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Renewing the American Dream:Making a Difference in Communities at the Department of Justice

Ignacia Moreno, Assistant Attorney General for the Environment and Natural Resources Division at the Department of Justice, emphasizes the importance of protecting vulnerable communities, especially Hispanic and other minority communities, much like the one she grew up in.

As the Assistant Attorney General for the Environment and Natural Resources Division at the United States Department of Justice, I am pleased to celebrate the immeasurable contributions and achievements of Hispanic Americans and to highlight the work of the Environment Division in contributing to the protection of human health and the environment for the benefit of all Americans.

The theme for this year’s Hispanic Heritage Month, “Renewing the American Dream,” reminds me of the many roads traveled by generations of Hispanics to achieve equality, opportunity, and freedom.  My own humble beginnings are a testament to the American tradition—the hope and opportunity that it accords its people. 

I was born in Cartagena, Colombia, and I was six years old and spoke no English when I landed with my family at JFK Airport in New York City.  I grew up in Washington Heights, an inner city neighborhood in New York City that lies north of Harlem.  My father first worked as a dishwasher and my mother worked in a factory.  They continued their education, became United States citizens, and had their own careers in public service in transportation and public health, respectively, for the City of New York.  They taught me important values:  a robust work ethic, a love of learning, perseverance, faith, integrity, and a deep commitment to public service.  We came to America with great hope, and our experience has vastly exceeded any of our expectations.  I am grateful for all that I have received, and am proud to serve the American people.  

I attended college and law school at New York University.  I have been an environmental lawyer for over two decades, working in government service, private practice, and as in-house corporate counsel.  I served in the Environment Division for seven years during the Clinton Administration, as Special Assistant, Counsel, and then Principal Counsel.  I am honored to have the opportunity to return to lead the Environment Division, which serves as the Nation’s environmental lawyer.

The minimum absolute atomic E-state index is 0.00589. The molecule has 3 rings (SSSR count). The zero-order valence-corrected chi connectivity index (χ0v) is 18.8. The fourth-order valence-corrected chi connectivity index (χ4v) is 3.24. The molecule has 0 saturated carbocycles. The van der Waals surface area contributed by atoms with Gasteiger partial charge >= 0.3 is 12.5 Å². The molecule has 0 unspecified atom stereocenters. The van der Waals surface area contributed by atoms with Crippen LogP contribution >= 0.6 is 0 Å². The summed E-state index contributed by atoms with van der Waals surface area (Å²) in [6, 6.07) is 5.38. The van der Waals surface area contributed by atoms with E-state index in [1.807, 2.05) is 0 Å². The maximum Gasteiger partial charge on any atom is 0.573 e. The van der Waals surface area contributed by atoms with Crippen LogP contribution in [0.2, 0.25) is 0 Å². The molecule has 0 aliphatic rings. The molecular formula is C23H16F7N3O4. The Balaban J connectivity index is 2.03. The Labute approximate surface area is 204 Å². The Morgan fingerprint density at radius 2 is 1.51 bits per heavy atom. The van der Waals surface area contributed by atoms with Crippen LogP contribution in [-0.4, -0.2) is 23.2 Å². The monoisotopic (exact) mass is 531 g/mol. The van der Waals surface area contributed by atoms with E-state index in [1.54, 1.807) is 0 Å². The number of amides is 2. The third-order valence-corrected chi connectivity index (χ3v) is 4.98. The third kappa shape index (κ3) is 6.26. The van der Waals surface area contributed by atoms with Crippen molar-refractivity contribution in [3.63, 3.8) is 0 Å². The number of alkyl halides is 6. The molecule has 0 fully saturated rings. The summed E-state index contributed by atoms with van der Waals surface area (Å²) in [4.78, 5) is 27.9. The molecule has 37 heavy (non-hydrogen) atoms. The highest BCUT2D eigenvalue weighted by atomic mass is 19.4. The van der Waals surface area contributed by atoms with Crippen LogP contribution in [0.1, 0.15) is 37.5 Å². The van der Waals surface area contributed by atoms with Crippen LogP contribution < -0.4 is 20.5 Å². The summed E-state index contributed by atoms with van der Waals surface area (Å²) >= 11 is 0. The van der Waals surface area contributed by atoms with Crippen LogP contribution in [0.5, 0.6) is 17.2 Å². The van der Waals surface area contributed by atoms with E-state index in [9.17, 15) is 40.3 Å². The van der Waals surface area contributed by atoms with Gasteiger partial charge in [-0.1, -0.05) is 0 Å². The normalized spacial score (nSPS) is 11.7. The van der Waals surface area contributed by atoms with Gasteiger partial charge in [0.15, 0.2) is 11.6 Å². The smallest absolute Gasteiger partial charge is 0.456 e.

The work of the Environment Division furthers the United States Department of Justice’s strategic goals to promote national security, to prevent crime and enforce federal laws, to defend the interests of the United States, and to ensure the fair administration of justice at the federal, state, local, tribal, and international levels.  The Division’s core mission results in significant benefits to the American people, including the Hispanic community. 

 Each and every day, the Division, in coordination with client agencies, United States Attorneys’ offices and state, local, and tribal governments, enforces federal environmental, natural resources, and wildlife laws.  It also defends federal agencies’ actions and rules when they are challenged in the courts, helping to keep the Nation’s air, water, and land free of pollution, promoting military preparedness and national security, and supporting the other important missions of our agency clients.  The Division acquires land for purposes ranging from national security to national parks, protects tribal lands, natural resources, and wildlife, and works to fulfill the United States’ obligations to Indian tribes and their members.  

A fundamental part of our mission at the Department of Justice is to protect the most vulnerable communities.  Too often, the burden of pollution in America has fallen disproportionately on low-income and minority communities, and especially on children living in those communities.  In this Administration, the Environment Division is taking concrete steps to address these inequities.  In all of the work that we do, we are mindful of the goals of environmental justice to ensure that:  (1) all communities enjoy the benefit of a fair and even-handed application of environmental laws; and (2) affected communities have a meaningful opportunity for input in the consideration of appropriate remedies for violations of the law. 

I feel privileged to serve under President Barack Obama and Attorney General Eric Holder, who understand that in this country, our diversity is our strength.  Our leadership is talented, diverse, and strong, and in these ways it reflects the strength of our Nation.  For this reason, I also am committed to ensuring that the Environment Division can effectively recruit, hire, and retain a workforce that reflects America. 

Now we would like to hear from you!  Please send us your suggestions and comments about how we can build healthy and sustainable communities and make environmental justice a reality in your neighborhood.  You can find contact information and read more about the Environment Division. 

Ignacia S. Moreno is the Assistant Attorney General for the Environment and Natural Resources Division at the Department of Justice.